The Food & Drug Administration is requiring manufacturers of dynamic stabilization systems to run post-market studies examining fusion rates and the frequency of additional surgeries after implantation.
The federal safety watchdog said the systems, which use pedicle screws to stabilize spinal vertebrae, are designed to fortify the spine while fractured or otherwise damaged vertebrae heal. The systems are meant to allow some flexibility during the fusing process, compared with older systems that fix the spine in place and allow for no movement.
“Currently, there is not enough clinical data to determine whether these dynamic stabilization systems provide enough spinal stability to allow for complete spinal fusion, as the system components may loosen, bend, or break over time. If fusion does not occur, a patient’s condition could worsen and possibly require additional surgical procedures,” the FDA said in a press release.
Besides the new post-market requirements for existing systems, the agency is also requiring makers of new products to supply additional data along with their approval submissions.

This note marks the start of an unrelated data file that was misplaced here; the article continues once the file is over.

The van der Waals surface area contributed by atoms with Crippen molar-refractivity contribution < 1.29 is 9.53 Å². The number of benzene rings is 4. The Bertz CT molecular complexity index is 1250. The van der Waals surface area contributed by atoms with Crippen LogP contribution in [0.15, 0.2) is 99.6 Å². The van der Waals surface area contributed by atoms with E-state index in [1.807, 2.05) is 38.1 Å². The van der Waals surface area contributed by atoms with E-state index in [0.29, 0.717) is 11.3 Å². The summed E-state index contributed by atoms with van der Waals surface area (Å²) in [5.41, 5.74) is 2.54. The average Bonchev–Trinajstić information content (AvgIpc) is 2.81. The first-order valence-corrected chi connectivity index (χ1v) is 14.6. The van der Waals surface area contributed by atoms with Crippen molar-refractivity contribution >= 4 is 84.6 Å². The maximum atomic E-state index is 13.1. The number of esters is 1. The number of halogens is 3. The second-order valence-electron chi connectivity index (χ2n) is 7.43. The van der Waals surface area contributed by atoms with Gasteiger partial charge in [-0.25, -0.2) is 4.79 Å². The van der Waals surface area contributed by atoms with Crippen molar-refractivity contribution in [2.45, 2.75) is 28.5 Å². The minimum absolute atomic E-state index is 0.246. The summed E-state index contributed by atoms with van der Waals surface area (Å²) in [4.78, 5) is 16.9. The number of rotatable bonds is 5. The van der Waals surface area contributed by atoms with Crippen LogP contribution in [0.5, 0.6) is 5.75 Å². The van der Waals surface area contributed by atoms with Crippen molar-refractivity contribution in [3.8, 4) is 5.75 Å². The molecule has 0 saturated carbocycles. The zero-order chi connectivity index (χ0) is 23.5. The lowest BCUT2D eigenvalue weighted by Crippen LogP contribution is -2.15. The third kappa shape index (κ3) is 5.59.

No changes are expected regarding how the devices may be used, at least until it’s had a chance to review the data, the agency said.
The 16 manufacturers of already-approved systems must design and implement studies to examine:
- The fusion rate for dynamic stabilization systems compared to traditional stabilization systems;
- The incidence rate, severity and time course of adverse events for dynamic stabilization systems compared to traditional stabilization systems;
- The type, incidence rate and time course of subsequent surgical procedures for dynamic stabilization systems compared to traditional stabilization systems;
- And the cause of failure for dynamic stabilization systems based on analysis of all reasonable available systems that have been removed from patients, along with any association between the patient’s demographic and clinical data and the device failure.
The new requirement is the latest sign that the FDA’s new regime plans to hold medical device makers to a higher standard. In August, new commissioner Margaret Hamburg said the agency would step up its enforcement efforts and act more quickly in cases where public health might be at risk.
The agency will have more resources to implement that plan, as well, after the U.S. Congress approved a $373 million, 14 percent budget boost for 2010.